Management system guidance
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6.2 OH&S objectives and plans to achieve them
6.2.1 OH&S objectives
An effectively implemented OH&S management system aligns the policies with strategic and management system objectives and provides the framework upon which to translate these objectives into functional targets. The goal-oriented framework allows the goals established at the uppermost levels of the organization to flow down through the integrated management system to influence functional and personal objectives and targets.
Establish and maintain documented OHSMS objectives and targets, at each relevant function and level within the organization. The objectives and targets establish an important link between the policies and the management programmes. The objectives and targets must be consistent with the OHSMS policies. Depending on the size, management structure, and other factors pertaining to your organization, the objectives may be established and reviewed by various personnel and with direct top management input.
Auditors will expect to review a set of interrelated objectives, ensuring that they are mutually consistent and that they are aligned with the strategic direction of your organization. Documented information of objectives typically is in the form of a description or matrix of the objective and corresponding means and timeframe to achieve the objectives.
Objectives can apply to an entire organization, can be site-specific, or can be specific to individual activities. The appropriate level(s) of management personnel should define the objectives and targets. In some cases, personnel who set objectives may not be the same as those who set targets. Remember that the objectives are the overall goals as reflected in the principles established in the policy.
The scope and number of the objectives and targets must be realistic and achievable. Otherwise, the success and continued commitment from top management and employees will diminish. Consider the factors below, as you begin to formulate your objectives:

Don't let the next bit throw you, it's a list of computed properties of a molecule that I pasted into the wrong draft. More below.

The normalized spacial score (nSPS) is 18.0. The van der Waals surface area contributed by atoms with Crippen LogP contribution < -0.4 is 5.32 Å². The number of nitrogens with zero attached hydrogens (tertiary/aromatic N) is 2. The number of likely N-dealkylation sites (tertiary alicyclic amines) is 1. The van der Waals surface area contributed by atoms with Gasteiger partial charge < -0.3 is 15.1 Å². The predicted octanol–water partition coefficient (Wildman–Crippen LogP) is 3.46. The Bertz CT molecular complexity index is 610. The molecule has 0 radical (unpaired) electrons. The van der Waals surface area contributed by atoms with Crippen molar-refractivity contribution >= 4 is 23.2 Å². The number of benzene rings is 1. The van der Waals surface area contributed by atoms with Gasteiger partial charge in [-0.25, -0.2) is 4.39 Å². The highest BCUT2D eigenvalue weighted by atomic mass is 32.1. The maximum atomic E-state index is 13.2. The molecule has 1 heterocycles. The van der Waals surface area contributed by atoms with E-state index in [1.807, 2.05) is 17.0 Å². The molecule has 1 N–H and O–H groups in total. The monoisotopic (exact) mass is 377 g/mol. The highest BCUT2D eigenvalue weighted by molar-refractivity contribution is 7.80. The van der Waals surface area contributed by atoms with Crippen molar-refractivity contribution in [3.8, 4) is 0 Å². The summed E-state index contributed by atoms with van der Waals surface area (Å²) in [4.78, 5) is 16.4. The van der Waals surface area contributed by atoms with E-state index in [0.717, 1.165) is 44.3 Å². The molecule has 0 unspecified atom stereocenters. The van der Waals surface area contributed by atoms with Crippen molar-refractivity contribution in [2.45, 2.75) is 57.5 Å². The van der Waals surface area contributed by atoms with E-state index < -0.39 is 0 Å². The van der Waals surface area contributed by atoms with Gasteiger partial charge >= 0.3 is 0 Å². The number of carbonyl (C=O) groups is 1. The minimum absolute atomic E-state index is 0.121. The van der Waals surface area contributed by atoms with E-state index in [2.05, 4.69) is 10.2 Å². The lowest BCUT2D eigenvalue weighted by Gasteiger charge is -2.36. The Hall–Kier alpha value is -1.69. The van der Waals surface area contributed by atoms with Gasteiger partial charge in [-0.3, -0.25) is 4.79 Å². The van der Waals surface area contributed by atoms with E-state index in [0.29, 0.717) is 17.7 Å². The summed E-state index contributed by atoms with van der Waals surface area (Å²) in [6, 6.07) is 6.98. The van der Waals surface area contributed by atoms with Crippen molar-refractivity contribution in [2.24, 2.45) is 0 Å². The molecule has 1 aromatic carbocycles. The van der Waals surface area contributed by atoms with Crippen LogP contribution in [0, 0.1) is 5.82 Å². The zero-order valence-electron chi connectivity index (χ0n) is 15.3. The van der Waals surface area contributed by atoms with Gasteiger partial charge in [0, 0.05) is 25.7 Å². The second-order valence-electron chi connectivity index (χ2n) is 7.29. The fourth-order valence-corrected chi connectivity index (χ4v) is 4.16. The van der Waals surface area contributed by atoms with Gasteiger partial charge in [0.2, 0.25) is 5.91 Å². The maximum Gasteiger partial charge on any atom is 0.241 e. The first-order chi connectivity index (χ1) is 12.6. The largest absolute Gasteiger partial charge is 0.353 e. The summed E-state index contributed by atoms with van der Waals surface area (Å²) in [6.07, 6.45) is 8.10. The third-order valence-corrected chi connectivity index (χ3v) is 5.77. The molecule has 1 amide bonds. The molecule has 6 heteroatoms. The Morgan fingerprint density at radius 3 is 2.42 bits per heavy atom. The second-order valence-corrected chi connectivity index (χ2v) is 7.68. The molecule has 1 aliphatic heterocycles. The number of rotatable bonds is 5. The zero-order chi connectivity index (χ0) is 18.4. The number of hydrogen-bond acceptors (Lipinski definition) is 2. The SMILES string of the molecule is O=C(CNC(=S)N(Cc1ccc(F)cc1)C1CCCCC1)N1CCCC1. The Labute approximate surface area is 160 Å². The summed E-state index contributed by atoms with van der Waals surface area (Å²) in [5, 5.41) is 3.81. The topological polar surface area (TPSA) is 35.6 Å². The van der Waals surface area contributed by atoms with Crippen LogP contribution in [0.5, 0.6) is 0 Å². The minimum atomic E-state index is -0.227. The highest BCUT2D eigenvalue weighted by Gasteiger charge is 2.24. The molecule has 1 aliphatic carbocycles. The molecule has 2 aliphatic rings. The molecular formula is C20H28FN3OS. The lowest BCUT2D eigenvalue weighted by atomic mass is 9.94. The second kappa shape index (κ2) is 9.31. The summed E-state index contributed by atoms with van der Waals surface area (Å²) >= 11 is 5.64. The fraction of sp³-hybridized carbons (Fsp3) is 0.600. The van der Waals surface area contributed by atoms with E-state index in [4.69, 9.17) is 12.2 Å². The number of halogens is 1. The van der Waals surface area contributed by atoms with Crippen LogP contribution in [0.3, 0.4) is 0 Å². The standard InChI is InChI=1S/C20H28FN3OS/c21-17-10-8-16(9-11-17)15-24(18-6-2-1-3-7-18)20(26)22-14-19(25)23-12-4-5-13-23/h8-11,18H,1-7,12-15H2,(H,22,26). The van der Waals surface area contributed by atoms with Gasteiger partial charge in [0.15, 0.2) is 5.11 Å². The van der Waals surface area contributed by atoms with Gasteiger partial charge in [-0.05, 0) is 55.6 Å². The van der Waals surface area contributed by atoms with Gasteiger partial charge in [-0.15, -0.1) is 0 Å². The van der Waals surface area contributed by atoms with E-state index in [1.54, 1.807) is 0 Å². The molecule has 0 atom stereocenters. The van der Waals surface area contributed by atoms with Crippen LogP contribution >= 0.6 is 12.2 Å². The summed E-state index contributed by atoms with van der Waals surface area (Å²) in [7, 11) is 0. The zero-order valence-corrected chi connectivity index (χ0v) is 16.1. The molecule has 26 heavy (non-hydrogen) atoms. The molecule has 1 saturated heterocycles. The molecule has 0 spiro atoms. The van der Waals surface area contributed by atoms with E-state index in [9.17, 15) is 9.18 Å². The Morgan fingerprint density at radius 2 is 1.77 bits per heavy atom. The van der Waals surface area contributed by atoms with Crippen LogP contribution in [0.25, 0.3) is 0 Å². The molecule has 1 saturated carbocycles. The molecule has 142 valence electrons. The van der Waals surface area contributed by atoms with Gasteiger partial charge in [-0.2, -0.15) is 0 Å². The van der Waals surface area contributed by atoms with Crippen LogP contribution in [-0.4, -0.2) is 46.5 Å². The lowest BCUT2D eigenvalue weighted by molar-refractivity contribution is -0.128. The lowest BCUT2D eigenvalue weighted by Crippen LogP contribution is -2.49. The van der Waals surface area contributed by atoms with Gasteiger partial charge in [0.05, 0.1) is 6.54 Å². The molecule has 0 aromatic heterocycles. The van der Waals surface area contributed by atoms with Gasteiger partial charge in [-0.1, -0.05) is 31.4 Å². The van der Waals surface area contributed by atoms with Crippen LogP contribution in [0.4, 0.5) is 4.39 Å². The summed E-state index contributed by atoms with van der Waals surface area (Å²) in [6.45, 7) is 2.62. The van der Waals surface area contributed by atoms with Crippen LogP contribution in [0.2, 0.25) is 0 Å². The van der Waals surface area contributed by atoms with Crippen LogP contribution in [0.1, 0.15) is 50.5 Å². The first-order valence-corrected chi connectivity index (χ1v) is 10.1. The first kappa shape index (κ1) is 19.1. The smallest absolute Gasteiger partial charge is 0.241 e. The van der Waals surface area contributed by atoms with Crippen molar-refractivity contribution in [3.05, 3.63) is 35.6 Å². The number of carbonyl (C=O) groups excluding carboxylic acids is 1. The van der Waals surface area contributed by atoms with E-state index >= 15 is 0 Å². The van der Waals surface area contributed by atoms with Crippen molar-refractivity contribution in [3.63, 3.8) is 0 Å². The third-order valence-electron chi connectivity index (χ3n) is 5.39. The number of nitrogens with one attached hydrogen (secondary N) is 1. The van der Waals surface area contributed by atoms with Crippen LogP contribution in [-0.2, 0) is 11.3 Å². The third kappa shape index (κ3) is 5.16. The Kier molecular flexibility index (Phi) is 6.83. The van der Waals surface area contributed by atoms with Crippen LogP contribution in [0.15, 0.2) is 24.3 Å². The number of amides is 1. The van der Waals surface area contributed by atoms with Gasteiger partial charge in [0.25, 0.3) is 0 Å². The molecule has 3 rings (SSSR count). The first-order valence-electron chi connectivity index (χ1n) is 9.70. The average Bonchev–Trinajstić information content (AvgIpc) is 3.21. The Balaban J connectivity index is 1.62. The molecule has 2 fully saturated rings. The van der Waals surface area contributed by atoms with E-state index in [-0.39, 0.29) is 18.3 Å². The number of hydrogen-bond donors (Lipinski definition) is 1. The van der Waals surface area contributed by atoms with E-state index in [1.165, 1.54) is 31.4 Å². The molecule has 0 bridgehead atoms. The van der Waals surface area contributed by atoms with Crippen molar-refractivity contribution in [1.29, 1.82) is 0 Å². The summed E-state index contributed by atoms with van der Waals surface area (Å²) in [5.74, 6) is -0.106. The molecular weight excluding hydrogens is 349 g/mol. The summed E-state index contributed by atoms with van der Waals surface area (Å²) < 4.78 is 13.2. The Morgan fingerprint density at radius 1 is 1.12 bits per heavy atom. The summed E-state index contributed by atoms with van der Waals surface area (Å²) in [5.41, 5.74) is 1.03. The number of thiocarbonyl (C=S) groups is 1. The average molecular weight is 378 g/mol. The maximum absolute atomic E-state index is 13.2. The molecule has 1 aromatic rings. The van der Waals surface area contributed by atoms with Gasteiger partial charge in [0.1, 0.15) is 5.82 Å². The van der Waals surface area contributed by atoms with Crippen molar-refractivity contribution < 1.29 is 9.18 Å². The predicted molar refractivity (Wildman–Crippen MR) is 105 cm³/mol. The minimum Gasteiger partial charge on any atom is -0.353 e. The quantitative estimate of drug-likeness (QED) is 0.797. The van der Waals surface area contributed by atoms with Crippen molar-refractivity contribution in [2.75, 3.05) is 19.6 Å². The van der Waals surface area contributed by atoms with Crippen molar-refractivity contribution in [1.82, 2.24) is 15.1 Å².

- Legal and other requirements;
- Significant hazards (hazards directly related to risks);
- Financial, operational, and business requirements;
- Views of interested parties.
Your organization will need to set their health and safety objectives for relevant functions, levels and processes within its OHSMS. It is for your organization to decide which functions, levels and processes are relevant. A key addition is the use of performance indicators to monitor the achievement them.
Performance indicators are defined as a measurable representation of the status of operations, management or conditions. Each objective will need one or more associated indicators. Organizational safety performance indicators might include the following:
- Number of major risk incidents,
- Number of mandatory reports,
- Number of voluntary reports,
- Number of overdue safety report closures,
- Number of safety committee meetings,
- Number of safety briefings;
- Number of safety inspections versus the number planned
- Number of safety audits versus the number planned.
Focus on developing SPIs for what is important to your organization and to measure the effectiveness of your OHSMS and your safety performance. Make sure that everybody knows what the SPIs are and what targets have been set; this will enhance the commitment to safety and make clear what the organization is trying to achieve through your health and safety management system.
These indicators are all easily monitored. You will need to set targets for each, probably on the basis of number of events in the previous 12 months or by calendar year. Mandatory reports indicate things that went wrong, so the target should be 'less than x' or 'reduce by x%'. Voluntary reporting offers an opportunity for improvement, as well as being an indicator of a good safety culture, so the target should be 'more than y', or 'increase by x% per year'.
Good indicators will help you improve safety, while poorly thought out indicators may just waste everybody’s time. Only you can decide if, and what, indicators are applicable and valuable to your organization. Finally, once you have set these targets, be sure to regularly measure your actual performance against them. That will tell you how well you are doing.
More information on PDCA
Monitoring, measurement, analysis and evaluation
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